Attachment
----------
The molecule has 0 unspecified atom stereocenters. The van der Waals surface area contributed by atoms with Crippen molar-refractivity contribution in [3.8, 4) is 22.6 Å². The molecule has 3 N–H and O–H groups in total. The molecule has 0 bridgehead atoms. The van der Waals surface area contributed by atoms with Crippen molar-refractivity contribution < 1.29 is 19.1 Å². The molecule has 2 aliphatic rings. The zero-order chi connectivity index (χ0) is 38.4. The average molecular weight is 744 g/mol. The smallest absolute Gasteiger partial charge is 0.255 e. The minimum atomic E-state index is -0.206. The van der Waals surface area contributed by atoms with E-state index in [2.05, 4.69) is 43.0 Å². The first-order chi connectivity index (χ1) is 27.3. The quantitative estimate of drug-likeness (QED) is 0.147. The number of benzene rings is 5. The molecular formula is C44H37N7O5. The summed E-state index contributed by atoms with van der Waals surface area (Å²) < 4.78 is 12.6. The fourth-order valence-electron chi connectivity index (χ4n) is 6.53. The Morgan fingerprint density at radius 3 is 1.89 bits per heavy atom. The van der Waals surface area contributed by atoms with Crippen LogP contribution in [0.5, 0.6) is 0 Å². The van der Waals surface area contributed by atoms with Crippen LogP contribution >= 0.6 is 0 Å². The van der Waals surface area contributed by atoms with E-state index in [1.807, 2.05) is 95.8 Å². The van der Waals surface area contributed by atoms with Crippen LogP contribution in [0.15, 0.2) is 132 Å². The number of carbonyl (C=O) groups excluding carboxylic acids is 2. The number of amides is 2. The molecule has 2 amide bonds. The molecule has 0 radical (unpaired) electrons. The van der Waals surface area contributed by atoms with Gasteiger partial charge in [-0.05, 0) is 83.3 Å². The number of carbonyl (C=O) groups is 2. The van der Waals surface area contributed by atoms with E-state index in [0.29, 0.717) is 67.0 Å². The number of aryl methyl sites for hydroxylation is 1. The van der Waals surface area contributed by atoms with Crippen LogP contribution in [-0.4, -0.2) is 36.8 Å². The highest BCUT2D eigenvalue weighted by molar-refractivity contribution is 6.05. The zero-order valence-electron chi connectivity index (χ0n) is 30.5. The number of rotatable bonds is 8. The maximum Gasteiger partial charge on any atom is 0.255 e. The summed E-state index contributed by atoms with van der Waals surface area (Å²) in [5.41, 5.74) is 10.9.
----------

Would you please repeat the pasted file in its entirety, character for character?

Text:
The molecule has 0 unspecified atom stereocenters. The van der Waals surface area contributed by atoms with Crippen molar-refractivity contribution in [3.8, 4) is 22.6 Å². The molecule has 3 N–H and O–H groups in total. The molecule has 0 bridgehead atoms. The van der Waals surface area contributed by atoms with Crippen molar-refractivity contribution < 1.29 is 19.1 Å². The molecule has 2 aliphatic rings. The zero-order chi connectivity index (χ0) is 38.4. The average molecular weight is 744 g/mol. The smallest absolute Gasteiger partial charge is 0.255 e. The minimum atomic E-state index is -0.206. The van der Waals surface area contributed by atoms with E-state index in [2.05, 4.69) is 43.0 Å². The first-order chi connectivity index (χ1) is 27.3. The quantitative estimate of drug-likeness (QED) is 0.147. The number of benzene rings is 5. The molecular formula is C44H37N7O5. The summed E-state index contributed by atoms with van der Waals surface area (Å²) < 4.78 is 12.6. The fourth-order valence-electron chi connectivity index (χ4n) is 6.53. The Morgan fingerprint density at radius 3 is 1.89 bits per heavy atom. The van der Waals surface area contributed by atoms with Crippen LogP contribution in [0.5, 0.6) is 0 Å². The van der Waals surface area contributed by atoms with Crippen LogP contribution >= 0.6 is 0 Å². The van der Waals surface area contributed by atoms with E-state index in [1.807, 2.05) is 95.8 Å². The van der Waals surface area contributed by atoms with Crippen LogP contribution in [0.15, 0.2) is 132 Å². The number of carbonyl (C=O) groups excluding carboxylic acids is 2. The number of amides is 2. The molecule has 2 amide bonds. The molecule has 0 radical (unpaired) electrons. The van der Waals surface area contributed by atoms with Gasteiger partial charge in [-0.05, 0) is 83.3 Å². The number of carbonyl (C=O) groups is 2. The van der Waals surface area contributed by atoms with E-state index in [0.29, 0.717) is 67.0 Å². The number of aryl methyl sites for hydroxylation is 1. The van der Waals surface area contributed by atoms with Crippen LogP contribution in [-0.4, -0.2) is 36.8 Å². The highest BCUT2D eigenvalue weighted by molar-refractivity contribution is 6.05. The zero-order valence-electron chi connectivity index (χ0n) is 30.5. The number of rotatable bonds is 8. The maximum Gasteiger partial charge on any atom is 0.255 e. The summed E-state index contributed by atoms with van der Waals surface area (Å²) in [5.41, 5.74) is 10.9.